In golf, technique is all-important...
On the left we see my brother combining years of experience with a natural flair for the game (and an ability to look good in open-toed sandals), while on the right a mysterious masked player attempts to fuse the sports of golf and baseball.
I won't tell you which was more successful.
Well ok, it was my brother. Prize for the jammiest golfer of the day though went to my good self, who despite not having swung a club in anger since 2002, managed to tee off with a sand wedge, putt from the rough, and still achieve one par and three bogeys. It makes me wonder what I could do if I actually knew how to play.
Anyhoo, our day out in Southend yesterday was very nice. It took us over two and a quarter hours to get there, but that was due less to the traffic, and more to the petrol station on the A23 who were quite happy to let everyone fill up with petrol before telling them the credit card reader wasn't working and they'd all have to wait for twenty minutes.
But we made it to the Essex Golf Complex at Garon Park, and hit the 9-hole par 3 course. We didn't keep the score (you lose track once you're into treble figures), but I'm confident I came second, and Lisa a creditable third. Of course it helps when your sister-in-law and niece head off to the café after three holes and miss the rest of the round, but even with more than three players I feel that Lisa's individual style in the bunker, where she resorted to using her club like a spade, would have seen her through.
From the greens of Southend, we headed to the seafront for a late lunch at Rossi's, which is "legendary" according to last month's Guardian. I sampled two flavours of ice cream, Lisa tried another two, and I watched a pensioner try to get a refund after she licked her ice cream straight off the cone and onto the floor. Oddly enough she succeeded. Old people can get away with anything.
From there we walked along to Adventure Island, where Lisa and I paid £3 to ride the Green Scream, a rollercoaster which claims "You will certainly scream and maybe turn green!". If screaming includes swearing, then Lisa fulfilled both criteria. I wanted to buy the photo of us taken as we plummetted towards the ground at high speed, but Lisa felt that she wasn't at her best with a look of abject terror on her face, and refused to let me have it on a keyring.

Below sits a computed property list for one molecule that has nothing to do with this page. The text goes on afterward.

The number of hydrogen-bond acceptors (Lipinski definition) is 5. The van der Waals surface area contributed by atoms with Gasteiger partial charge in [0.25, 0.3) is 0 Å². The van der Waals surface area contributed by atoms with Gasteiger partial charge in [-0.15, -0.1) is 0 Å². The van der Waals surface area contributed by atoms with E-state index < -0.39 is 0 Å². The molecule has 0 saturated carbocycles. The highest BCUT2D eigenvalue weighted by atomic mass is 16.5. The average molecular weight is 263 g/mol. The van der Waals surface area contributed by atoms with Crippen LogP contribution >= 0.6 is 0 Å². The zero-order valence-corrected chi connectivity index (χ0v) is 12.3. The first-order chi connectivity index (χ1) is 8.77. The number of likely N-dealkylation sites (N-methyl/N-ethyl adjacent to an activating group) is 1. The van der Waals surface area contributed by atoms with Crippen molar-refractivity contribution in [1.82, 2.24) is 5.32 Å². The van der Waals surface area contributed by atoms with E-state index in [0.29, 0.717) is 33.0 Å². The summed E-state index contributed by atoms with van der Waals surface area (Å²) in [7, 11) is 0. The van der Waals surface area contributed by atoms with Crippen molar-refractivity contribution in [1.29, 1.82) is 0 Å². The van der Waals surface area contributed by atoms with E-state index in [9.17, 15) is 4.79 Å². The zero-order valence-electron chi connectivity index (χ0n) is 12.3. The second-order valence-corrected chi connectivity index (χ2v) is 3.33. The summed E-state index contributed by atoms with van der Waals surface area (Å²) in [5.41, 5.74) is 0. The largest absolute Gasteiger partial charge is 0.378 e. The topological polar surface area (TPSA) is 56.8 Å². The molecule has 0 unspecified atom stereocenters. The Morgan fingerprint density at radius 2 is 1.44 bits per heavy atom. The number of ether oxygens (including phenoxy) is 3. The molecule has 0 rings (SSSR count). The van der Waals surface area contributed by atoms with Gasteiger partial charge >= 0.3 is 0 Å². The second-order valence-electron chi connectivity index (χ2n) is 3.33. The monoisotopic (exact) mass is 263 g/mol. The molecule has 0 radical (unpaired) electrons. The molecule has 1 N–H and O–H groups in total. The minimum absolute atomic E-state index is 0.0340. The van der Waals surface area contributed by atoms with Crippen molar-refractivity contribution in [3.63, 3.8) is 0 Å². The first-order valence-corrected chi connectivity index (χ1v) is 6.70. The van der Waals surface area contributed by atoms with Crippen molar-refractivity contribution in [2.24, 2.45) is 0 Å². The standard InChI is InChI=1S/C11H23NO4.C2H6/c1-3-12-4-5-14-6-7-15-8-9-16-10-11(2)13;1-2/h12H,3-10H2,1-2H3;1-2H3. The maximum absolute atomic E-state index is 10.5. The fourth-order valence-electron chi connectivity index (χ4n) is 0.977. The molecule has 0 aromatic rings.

Adventuring done, we made it onto the pier, which has started charging an entrance fee since I lived down the road in Basildon. As a teenager I could walk along it for free, but to my horror it now costs £2.50. I felt more sick about that than the rollercoaster. But we paid it nonetheless, and trudged the mile or so to the end. I think the novelty of walking down the longest pier in the world wore off after about two hundred metres, especially once the sea breezes kicked in, and at one point Lisa was begging to be left where she was, preferring to take her chances with the seagulls than take another step, but with perseverence we made it more than a mile out to sea, found there was nothing there, and caught the train back.
Fortunately we managed to recover with some medicinal doughnuts, and made our way home to Brighton where, as Lisa pointed out, "the pier's free, and they actually have something on it".
We've returned to the news that I've finally made the front page of The Kemptown Rag. They've cut one of my more offensive jokes, but I'm sure that was nothing to do with being on the front page, and purely down to space constraints. Although with hindsight it's probably not a good idea to make light of fungal foot problems.